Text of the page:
1. Limited time only! Sign up for a free 30min personal tutor trial with Chegg Tutors
    Dismiss Notice
Dismiss Notice
Join Physics Forums Today!
The friendliest, high quality science and math community on the planet! Everyone who loves science is here!

Potential at the end of a rod

  1. Jul 26, 2012 #1
    Hi all!

    So I've been doing some work with potential calculations, and I seem to be running into a bit of trouble with figuring out how to think about the potential due to a rod at the very edge of it.

    Imagine an insulating rod with charge Q is placed along the positive x-axis, with its left end at the origin. I can calculate the potential anywhere on the y-axis, and anywhere on the negative x-axis quite easily. But when I try to take the limiting case of a point at the left end of the rod, something strange happens: I can let y approach 0, or x approach 0 in either of the expressions, and I find that the potential at the end of the rod is infinite. This is because the potential contains the natural log.

    I contend that this doesn't make physical sense! You see, what if I had instead charged the rod to a charge Q+q. If the potential when charge Q is already on the rod is infinite at the end, how can I place the extra bit q on the rod? But I know that Q can have any value, which means I should be able to make Q large enough that it includes that extra bit, had I wanted to from the start.
     
  2. jcsd
  3. Jul 26, 2012 #2

    Drakkith

    User Avatar

    Staff: Mentor

    I don't understand. Why are you trying to find the potential between 2 points on the rod if the rod is charged with Q? Wouldn't there be 0 potential?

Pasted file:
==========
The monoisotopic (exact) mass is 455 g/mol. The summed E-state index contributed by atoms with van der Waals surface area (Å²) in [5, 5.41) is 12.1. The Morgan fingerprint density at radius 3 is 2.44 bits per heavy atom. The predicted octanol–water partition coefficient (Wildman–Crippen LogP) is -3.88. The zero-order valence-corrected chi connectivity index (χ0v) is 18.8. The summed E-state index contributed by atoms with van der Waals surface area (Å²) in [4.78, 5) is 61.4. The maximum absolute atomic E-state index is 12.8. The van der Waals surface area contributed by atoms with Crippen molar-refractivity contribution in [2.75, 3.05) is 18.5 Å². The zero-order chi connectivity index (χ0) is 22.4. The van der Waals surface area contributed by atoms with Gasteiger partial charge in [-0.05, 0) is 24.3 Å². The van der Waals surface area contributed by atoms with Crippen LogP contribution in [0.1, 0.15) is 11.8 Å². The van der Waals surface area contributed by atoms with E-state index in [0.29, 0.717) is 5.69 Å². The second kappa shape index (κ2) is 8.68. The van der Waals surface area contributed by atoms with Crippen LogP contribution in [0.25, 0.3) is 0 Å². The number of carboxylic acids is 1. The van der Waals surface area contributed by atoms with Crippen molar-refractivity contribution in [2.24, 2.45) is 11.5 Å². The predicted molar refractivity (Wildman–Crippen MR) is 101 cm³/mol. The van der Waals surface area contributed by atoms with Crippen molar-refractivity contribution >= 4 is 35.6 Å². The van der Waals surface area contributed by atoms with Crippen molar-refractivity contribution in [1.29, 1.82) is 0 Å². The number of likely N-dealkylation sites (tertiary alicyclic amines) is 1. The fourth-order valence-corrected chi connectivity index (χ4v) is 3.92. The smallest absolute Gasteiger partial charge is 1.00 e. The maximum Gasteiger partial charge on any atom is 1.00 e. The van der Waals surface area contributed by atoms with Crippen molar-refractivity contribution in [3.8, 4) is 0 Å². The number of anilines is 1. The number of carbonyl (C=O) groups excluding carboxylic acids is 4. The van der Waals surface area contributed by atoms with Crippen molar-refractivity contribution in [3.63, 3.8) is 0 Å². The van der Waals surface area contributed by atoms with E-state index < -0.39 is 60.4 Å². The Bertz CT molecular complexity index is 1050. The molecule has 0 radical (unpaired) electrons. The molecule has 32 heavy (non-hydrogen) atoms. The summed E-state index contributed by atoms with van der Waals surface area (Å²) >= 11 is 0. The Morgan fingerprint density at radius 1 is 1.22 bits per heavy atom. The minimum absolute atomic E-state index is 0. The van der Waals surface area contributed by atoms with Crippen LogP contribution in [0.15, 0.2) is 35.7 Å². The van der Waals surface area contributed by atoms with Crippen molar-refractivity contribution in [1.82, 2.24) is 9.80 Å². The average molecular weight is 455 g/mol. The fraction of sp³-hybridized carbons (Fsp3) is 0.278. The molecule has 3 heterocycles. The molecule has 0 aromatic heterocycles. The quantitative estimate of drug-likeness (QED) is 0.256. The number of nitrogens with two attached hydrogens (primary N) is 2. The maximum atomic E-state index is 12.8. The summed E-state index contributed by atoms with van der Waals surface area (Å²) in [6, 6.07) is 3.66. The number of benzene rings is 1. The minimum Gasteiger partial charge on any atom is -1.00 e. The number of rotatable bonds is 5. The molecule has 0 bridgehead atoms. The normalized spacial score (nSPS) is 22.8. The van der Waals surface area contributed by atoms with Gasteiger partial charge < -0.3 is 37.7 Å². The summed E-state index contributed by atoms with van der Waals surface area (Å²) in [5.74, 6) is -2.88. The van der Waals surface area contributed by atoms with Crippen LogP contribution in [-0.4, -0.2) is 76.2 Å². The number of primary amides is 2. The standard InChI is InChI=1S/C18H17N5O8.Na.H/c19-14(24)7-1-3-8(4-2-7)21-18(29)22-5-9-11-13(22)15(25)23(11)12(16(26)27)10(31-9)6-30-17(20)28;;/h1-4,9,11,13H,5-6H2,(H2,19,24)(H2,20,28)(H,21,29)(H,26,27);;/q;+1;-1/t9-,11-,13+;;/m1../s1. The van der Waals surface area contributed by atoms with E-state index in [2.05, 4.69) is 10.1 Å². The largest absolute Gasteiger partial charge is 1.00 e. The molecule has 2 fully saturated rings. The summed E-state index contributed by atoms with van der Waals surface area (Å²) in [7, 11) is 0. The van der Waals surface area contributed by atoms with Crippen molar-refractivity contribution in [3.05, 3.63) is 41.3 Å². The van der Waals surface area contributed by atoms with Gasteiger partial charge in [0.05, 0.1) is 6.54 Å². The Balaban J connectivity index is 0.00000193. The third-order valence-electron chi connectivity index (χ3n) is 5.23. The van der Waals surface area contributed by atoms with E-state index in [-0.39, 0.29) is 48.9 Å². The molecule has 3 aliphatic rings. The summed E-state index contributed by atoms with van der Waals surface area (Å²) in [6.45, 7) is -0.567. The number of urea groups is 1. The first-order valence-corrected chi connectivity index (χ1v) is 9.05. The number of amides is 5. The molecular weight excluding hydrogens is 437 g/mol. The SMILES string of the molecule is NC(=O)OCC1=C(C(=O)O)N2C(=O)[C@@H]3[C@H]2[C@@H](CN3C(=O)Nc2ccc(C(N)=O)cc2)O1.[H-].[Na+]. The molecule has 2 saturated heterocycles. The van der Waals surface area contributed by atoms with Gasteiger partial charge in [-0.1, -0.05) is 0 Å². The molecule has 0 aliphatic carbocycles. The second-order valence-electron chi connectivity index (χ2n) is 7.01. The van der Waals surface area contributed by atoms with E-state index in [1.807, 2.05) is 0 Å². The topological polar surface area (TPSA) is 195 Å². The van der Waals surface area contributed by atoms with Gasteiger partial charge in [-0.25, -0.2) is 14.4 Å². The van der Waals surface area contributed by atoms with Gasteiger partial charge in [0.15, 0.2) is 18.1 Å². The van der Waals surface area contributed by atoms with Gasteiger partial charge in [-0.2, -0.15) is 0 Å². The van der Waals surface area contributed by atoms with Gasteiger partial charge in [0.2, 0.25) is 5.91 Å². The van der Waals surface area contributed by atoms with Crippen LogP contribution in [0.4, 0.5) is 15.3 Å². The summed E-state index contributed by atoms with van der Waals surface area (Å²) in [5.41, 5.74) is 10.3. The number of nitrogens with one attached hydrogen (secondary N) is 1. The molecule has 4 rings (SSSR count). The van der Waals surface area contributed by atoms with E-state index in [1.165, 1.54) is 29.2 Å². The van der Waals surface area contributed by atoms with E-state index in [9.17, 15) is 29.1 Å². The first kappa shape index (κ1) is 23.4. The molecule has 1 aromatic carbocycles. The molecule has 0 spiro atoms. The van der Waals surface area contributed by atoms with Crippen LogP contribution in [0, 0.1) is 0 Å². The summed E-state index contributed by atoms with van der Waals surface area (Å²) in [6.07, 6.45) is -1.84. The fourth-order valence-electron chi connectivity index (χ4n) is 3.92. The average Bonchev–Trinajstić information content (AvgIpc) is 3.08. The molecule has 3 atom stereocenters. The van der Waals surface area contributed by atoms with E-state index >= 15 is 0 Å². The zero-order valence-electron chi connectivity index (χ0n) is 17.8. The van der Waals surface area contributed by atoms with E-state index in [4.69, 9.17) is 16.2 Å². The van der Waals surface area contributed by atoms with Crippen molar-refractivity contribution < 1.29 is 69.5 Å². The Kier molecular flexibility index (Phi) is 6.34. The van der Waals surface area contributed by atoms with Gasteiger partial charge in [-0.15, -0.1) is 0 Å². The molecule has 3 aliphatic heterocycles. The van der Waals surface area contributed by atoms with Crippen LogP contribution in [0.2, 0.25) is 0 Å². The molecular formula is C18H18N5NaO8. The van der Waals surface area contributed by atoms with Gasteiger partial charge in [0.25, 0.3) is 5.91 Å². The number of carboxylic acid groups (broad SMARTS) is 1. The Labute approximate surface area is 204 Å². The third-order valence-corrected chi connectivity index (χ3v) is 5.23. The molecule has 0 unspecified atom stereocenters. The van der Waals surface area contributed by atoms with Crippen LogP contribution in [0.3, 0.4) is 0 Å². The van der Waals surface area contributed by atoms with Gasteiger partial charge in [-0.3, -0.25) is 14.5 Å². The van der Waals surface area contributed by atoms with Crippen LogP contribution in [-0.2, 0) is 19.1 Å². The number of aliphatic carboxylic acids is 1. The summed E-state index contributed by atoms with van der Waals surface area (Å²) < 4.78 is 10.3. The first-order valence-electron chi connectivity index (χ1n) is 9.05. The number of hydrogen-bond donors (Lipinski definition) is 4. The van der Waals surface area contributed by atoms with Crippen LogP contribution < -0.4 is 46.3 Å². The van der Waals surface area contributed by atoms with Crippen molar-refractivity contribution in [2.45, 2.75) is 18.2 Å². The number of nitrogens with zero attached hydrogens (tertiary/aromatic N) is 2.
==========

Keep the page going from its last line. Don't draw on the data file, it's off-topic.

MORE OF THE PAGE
4. Jul 26, 2012 #3
    I think not- for one, it's not a conductor, and for two this is relative to a 0 potential at infinity, the way that I'm thinking about it (I'm integrating dV over the entire rod to get V, but this all presupposes that V=0 at infinite distances).
     
  5. Jul 26, 2012 #4

    Drakkith

    User Avatar

    Staff: Mentor

    Do you have a charge on the end of the rod, or is the whole rod charged?
     
  6. Jul 27, 2012 #5

    haruspex

    User Avatar
    Science Advisor
    Homework Helper
    Gold Member
    2016 Award

    The defiance of physical sense reflects the unreality of the model. A uniform charge over a one-dimensional manifold will always produce infinite potential on the manifold itself.
    To avoid this you need to make it at least 2 dimensional, but might as well make it 3. 5.8.7 in http://www.astro.uvic.ca/~tatum/celmechs/celm5.pdf derives the (gravitational) potential due to a uniform solid cylinder.
     
Know someone interested in this topic? Share this thread via Reddit, Google+, Twitter, or Facebook




Similar Discussions: Potential at the end of a rod
Loading...